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WMD not point of Iraq war, Tony Blair says

Former British Prime Minister Tony Blair, the staunchest ally of President Bush, says that absent the WMD claims, he still would have found an argument for invading Iraq to remove Saddam Hussein.

December 13, 2009|By Henry Chu
  • Tony Blair, seen here at the United Nations New York headquarters, says Saddam Hussein's ouster was justified even without the threat of weapons of mass destruction.
Tony Blair, seen here at the United Nations New York headquarters, says… (Chris Hondros / Getty Images )

Reporting from London — Former British Prime Minister Tony Blair has said he would have found a justification for invading Iraq even without the now-discredited evidence that Saddam Hussein was trying to produce weapons of mass destruction.

"I would still have thought it right to remove him. I mean, obviously you would have had to use and deploy different arguments about the nature of the threat," Blair told the BBC in an interview to be broadcast this morning.

It was a startling admission from the onetime British leader, who was President Bush's staunchest ally in the decision to invade Iraq in 2003.

Blair's comments were immediately denounced by critics who accused him of using false pretenses to drag Britain into an unpopular war that has resulted in the deaths of hundreds of allied troops and tens of thousands of Iraqi civilians.

Speaking to broadcaster Fern Britton, Blair insisted that ousting Hussein had improved the situation in Iraq by laying the foundation for a more democratic country. He described the upcoming Iraqi elections as "probably the single most significant thing that's happened to that region for many years."

"I can't really think we'd be better with him and his two sons still in charge," Blair said of Hussein.

But he added that he could "totally understand" why others opposed the invasion. Hundreds of thousands of people across Europe, including tens of thousands in Britain, joined protests before the U.S.-led invasion.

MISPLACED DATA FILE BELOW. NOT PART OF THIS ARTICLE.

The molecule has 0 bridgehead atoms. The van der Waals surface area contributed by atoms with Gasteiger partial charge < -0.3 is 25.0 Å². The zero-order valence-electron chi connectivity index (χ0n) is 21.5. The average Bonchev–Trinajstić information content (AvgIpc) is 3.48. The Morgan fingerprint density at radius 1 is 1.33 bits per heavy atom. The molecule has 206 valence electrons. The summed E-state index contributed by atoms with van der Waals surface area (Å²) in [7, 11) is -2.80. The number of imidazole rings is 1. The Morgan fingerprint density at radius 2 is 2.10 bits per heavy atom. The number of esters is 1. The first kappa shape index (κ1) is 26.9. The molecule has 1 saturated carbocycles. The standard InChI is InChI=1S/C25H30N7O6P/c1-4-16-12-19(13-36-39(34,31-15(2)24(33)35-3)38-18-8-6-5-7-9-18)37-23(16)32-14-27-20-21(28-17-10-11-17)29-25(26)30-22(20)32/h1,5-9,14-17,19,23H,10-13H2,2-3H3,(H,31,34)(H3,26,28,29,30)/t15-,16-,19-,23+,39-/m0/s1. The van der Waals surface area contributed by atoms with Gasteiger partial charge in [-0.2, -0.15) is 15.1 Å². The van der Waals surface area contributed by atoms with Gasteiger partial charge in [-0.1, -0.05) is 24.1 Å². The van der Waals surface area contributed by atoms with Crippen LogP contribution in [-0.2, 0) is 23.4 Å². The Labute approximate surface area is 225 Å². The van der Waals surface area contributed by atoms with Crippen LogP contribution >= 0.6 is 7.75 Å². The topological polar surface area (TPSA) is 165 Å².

"I sympathize with the people who were against it for perfectly good reasons and who are against it now," Blair said. "But for me, you know, in the end I had to take the decision."

The interview comes just a few weeks after Britain launched an inquiry in the decision to go to war. Blair is expected to appear before the inquiry committee early in the new year.

The committee has already heard statements from former government officials who said that Blair was willing to join Bush in toppling Hussein with or without the argument that the Iraqi dictator was developing weapons of mass destruction.

The weapons claim was the primary justification for the war, but it proved untrue.

Hans Blix, who led the United Nations team of inspectors looking into the claim, said that Blair's remarks gave "the strong impression of a lack of sincerity."

"The war was sold on the weapons of mass destruction [argument], and now you . . . hear that it was only a question of a 'deployment of arguments,' " Blix told the BBC.

"It sounds a bit like a fig leaf that was held up, and if the fig leaf had not been there, then they would have tried to put another fig leaf there."

henry.chu@latimes.com

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